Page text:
Section 508

December 3rd, 2015

Test. Data. Privacy. Three words often overlooked in data protection.

We’ve all heard stories about data breach incidents, but what needs higher awareness are security processes that provide protection and regulation compliance. Test Data Privacy is one of them.

By definition a data breach is an incident in which sensitive, protected or confidential data has potentially been viewed, stolen or used by an individual unauthorized to do so. Data breaches may involve personal health information (PHI), personally identifiable information (PII), trade secrets or intellectual property.

There are a number of reasons why implementing a Test Data Privacy solution is important. First and foremost, companies must be in compliance with various government regulations that relate to the non-disclosure of personal data. Government regulations, like HIPAA, are quite clear about severe financial penalties for each data breach, with fines compounding for each day the breach is outstanding, for each incident. For HIPAA, each individual exposed is a separate incident. That can add up very quickly.

The Controller of the Currency — one of the many government organizations that regulate banks — requires banks to protect the test data that reflects production data. An officer of one bank said, “We have 6,000 programmers on 5 continents that have access to our test data. A Non-Disclosure Agreement isn’t going to cut it.”

The data breach can be deliberate. People, such as hackers, disgruntled employees, criminals or foreign governments can intentionally access private data. A few examples of such breaches occurred in 2015 at CareFirst Blue Cross Blue Shield (hackers), Multi-Bank Cyberheist (cybercriminal ring), the Office of Personnel Management (foreign government), and the Army National Guard (poor security practices).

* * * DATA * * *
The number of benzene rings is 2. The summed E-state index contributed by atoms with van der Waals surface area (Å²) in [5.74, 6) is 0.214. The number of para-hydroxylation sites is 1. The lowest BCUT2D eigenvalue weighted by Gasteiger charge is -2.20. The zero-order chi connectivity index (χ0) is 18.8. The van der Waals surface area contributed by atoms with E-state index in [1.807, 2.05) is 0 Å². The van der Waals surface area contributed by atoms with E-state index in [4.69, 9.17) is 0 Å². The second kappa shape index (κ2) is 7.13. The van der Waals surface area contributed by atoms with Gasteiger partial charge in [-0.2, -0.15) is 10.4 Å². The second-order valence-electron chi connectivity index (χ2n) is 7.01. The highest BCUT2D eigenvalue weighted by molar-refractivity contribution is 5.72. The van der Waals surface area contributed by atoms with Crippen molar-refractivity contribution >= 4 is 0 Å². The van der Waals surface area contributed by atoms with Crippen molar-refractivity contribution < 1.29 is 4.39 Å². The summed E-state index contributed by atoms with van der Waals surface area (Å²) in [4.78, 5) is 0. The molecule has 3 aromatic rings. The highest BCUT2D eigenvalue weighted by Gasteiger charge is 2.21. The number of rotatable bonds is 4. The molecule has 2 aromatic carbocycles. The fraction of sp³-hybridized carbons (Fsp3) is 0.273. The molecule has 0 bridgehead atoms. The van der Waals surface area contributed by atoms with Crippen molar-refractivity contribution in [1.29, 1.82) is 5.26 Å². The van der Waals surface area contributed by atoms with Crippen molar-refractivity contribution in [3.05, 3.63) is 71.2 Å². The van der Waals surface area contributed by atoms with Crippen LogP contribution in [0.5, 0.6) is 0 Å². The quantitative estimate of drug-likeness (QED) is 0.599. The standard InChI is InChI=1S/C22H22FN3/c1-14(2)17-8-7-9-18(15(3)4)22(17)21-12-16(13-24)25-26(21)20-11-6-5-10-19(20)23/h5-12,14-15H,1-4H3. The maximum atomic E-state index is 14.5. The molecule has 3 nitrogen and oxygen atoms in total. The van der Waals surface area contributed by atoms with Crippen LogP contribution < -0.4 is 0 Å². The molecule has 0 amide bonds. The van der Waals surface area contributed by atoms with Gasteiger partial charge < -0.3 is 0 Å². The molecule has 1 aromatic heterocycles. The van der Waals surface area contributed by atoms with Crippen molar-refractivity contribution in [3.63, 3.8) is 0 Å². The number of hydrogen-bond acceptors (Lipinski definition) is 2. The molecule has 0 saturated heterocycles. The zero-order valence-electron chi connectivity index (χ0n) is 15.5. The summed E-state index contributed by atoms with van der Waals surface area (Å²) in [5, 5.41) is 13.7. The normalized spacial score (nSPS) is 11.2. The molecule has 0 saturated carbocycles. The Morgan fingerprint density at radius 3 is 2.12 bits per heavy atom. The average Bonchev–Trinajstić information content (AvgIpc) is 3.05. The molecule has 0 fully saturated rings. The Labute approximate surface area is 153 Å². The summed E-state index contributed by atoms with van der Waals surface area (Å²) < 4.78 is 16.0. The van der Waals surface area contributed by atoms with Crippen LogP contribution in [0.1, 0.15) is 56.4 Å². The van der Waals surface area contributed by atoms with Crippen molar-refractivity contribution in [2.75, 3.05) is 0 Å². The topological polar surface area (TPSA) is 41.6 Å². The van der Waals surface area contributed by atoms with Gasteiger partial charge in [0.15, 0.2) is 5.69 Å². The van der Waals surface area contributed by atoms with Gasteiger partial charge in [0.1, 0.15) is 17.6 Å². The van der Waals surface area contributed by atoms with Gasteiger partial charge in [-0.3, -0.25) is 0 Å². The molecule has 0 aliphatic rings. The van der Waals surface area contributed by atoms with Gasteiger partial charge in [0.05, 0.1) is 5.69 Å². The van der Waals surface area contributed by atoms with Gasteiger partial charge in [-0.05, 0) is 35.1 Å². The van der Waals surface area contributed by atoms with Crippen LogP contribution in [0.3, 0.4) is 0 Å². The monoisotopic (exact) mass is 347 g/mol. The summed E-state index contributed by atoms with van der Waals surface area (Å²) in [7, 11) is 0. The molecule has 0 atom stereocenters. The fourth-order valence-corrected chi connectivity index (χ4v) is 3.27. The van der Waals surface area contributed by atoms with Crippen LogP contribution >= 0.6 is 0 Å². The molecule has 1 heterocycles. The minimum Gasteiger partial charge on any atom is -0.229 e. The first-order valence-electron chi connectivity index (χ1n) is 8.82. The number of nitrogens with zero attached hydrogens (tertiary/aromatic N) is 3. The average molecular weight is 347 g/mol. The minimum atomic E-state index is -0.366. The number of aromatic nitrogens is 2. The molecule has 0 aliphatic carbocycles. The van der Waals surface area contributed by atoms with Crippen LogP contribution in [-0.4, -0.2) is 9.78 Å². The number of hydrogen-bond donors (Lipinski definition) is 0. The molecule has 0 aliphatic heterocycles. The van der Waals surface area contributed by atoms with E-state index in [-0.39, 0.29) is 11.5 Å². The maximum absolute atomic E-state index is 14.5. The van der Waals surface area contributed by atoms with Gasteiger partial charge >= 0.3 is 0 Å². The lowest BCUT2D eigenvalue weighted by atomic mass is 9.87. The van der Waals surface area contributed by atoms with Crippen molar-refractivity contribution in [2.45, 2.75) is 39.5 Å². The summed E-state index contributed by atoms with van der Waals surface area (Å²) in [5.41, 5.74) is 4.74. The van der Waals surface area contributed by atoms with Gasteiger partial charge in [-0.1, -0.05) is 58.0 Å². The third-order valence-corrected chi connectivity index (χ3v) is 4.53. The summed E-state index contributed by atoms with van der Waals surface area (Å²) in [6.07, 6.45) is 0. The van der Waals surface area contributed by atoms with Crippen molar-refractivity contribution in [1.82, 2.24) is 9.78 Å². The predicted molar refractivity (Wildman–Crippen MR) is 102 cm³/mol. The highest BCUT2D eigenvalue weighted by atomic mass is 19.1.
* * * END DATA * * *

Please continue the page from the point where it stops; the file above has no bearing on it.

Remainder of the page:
It can be inadvertent. There have been incidents where an outside company lost a container of tapes on the way to a secure storage facility. Obsolete computers have been sold without deleting the data on the hard drive.

Granted these were direct breaches of production data, which are usually protected more than test data. However it happens, once the data gets out, it can be a dire situation for companies and customers.  Companies work hard to build their reputation and earn their customers’ confidence.

Another financial hit comes in determining how a breach has occurred.  A health insurance company spent over a million dollars to find how a subscriber’s health data made it onto the web. It turned out to be a third party of a third party that was testing production data, and everyone assumed that the data had been previously disguised.

The bottom line is that by implementing a Test Data Privacy solution, companies can reduce their exposure to financial disasters, whether in the form of fines and penalties for violating government regulations, or lost customers due to damage to the company’s reputation should they suffer a data breach.

Bruce Rogge

Tags: big data data protection Databases IoT privacy Security Analytics Test Data Privacy

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